In chapter 5, Arthur takes the bull by the horns. He traces Leibniz's views on motion and forces, beginning with his adoption of "Hobbes's conatus-based natural philosophy," followed by his rejection of indivisibles and his arrival at the infinitely small as fictional -- eventually discovering force in 1678/9. Arthur interprets this last discovery as Leibniz's securing the reality of bodies that are no longer mere phenomena but a manifestation of force. With Leibniz's re-interpretation of substantial forms as forces, Arthur states, he was able to re-establish the continuity between the ever-changing states of each individual monad. There are, in Arthur's account, some challenging formulations that I find disputable. According to him, Leibniz holds that the body must possess a power of constantly producing effects. About "primitive active power," and "primitive passive power" (16), he states: "The primitive active and passive powers in a body are aggregates of those powers in their constituent substances, each of which is constituted by its primitive active and passive force" (my emphasis). Recall that "in", is not taken as if the substances compose the body. Still I doubt that Leibniz could ever think of primitive powers, i.e. substances, as aggregates, and, to the best of my knowledge, there is no textual evidence for this. Also, we can often read about forces without learning whether it is about primitive or derivative forces. Notwithstanding, this chapter provides the reader with a thoroughgoing and challenging discussion of Leibniz's discovery of force and its meaning for his metaphysics and dynamics.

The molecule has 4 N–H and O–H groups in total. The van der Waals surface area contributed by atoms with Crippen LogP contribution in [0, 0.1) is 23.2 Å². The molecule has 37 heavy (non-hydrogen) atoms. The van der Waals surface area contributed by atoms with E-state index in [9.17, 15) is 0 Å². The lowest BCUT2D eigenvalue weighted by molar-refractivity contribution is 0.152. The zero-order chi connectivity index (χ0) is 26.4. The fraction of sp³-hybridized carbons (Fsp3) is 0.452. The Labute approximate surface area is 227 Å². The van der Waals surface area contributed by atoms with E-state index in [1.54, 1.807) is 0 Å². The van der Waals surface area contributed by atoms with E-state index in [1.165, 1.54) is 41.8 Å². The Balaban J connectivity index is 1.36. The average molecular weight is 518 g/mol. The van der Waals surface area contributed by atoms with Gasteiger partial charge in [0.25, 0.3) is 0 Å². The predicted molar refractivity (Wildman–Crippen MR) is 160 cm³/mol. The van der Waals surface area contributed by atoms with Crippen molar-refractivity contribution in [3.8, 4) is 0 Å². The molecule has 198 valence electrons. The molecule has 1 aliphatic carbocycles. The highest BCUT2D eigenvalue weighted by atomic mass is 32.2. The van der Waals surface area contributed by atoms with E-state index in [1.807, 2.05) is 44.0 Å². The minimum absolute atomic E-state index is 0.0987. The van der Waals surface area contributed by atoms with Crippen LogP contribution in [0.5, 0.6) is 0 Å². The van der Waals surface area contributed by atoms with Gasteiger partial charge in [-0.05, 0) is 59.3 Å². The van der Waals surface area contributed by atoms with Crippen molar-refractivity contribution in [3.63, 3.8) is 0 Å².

Chapter 6 raises the problem how, if being a substance means being active, primitive passive force could be substantial at all? "Matter on this reading, would be a pure phenomenon" (219), and "we would be thrown back into idealism, where all that exists are immaterial substances." (17) Arthur explains passive power as the limited receptivity of a substance due to God's creation. To him, this limited receptivity is due to the constraints of created substances, which "are always constrained by the actions of the other created substances". And it is this constraint that "manifests itself in each substance as a passive force." (17; see also 222) But: did Leibniz not take great care to exclude such mutual interaction of substances? Did he not always explain such wording as a mere concession to our common speech, just as we still speak about the sunrise in spite of Copernicus?